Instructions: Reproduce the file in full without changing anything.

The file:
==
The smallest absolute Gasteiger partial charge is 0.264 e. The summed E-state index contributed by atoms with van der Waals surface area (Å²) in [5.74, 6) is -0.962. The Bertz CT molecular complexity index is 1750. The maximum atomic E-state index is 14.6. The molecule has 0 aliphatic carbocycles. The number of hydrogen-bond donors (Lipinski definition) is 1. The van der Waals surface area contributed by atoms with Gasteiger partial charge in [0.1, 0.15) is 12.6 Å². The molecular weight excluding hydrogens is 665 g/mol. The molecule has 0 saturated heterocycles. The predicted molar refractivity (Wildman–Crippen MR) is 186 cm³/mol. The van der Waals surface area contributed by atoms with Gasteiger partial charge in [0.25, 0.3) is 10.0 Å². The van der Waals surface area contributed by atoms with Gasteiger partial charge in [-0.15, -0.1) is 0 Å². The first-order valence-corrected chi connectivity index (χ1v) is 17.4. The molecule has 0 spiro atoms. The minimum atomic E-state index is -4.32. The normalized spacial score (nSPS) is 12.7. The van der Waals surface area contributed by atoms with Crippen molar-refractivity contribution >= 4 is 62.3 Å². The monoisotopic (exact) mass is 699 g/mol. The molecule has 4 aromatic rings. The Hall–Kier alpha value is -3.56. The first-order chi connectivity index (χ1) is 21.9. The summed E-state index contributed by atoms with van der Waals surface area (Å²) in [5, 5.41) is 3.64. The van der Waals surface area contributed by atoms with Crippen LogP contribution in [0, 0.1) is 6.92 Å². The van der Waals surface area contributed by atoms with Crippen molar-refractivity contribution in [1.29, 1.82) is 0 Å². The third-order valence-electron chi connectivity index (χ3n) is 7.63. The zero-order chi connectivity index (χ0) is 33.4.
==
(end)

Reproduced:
The smallest absolute Gasteiger partial charge is 0.264 e. The summed E-state index contributed by atoms with van der Waals surface area (Å²) in [5.74, 6) is -0.962. The Bertz CT molecular complexity index is 1750. The maximum atomic E-state index is 14.6. The molecule has 0 aliphatic carbocycles. The number of hydrogen-bond donors (Lipinski definition) is 1. The van der Waals surface area contributed by atoms with Gasteiger partial charge in [0.1, 0.15) is 12.6 Å². The molecular weight excluding hydrogens is 665 g/mol. The molecule has 0 saturated heterocycles. The predicted molar refractivity (Wildman–Crippen MR) is 186 cm³/mol. The van der Waals surface area contributed by atoms with Gasteiger partial charge in [0.25, 0.3) is 10.0 Å². The van der Waals surface area contributed by atoms with Gasteiger partial charge in [-0.15, -0.1) is 0 Å². The first-order valence-corrected chi connectivity index (χ1v) is 17.4. The molecule has 0 spiro atoms. The minimum atomic E-state index is -4.32. The normalized spacial score (nSPS) is 12.7. The van der Waals surface area contributed by atoms with Crippen molar-refractivity contribution >= 4 is 62.3 Å². The monoisotopic (exact) mass is 699 g/mol. The molecule has 4 aromatic rings. The Hall–Kier alpha value is -3.56. The first-order chi connectivity index (χ1) is 21.9. The summed E-state index contributed by atoms with van der Waals surface area (Å²) in [5, 5.41) is 3.64. The van der Waals surface area contributed by atoms with Crippen LogP contribution in [0, 0.1) is 6.92 Å². The van der Waals surface area contributed by atoms with Crippen molar-refractivity contribution in [1.29, 1.82) is 0 Å². The third-order valence-electron chi connectivity index (χ3n) is 7.63. The zero-order chi connectivity index (χ0) is 33.4.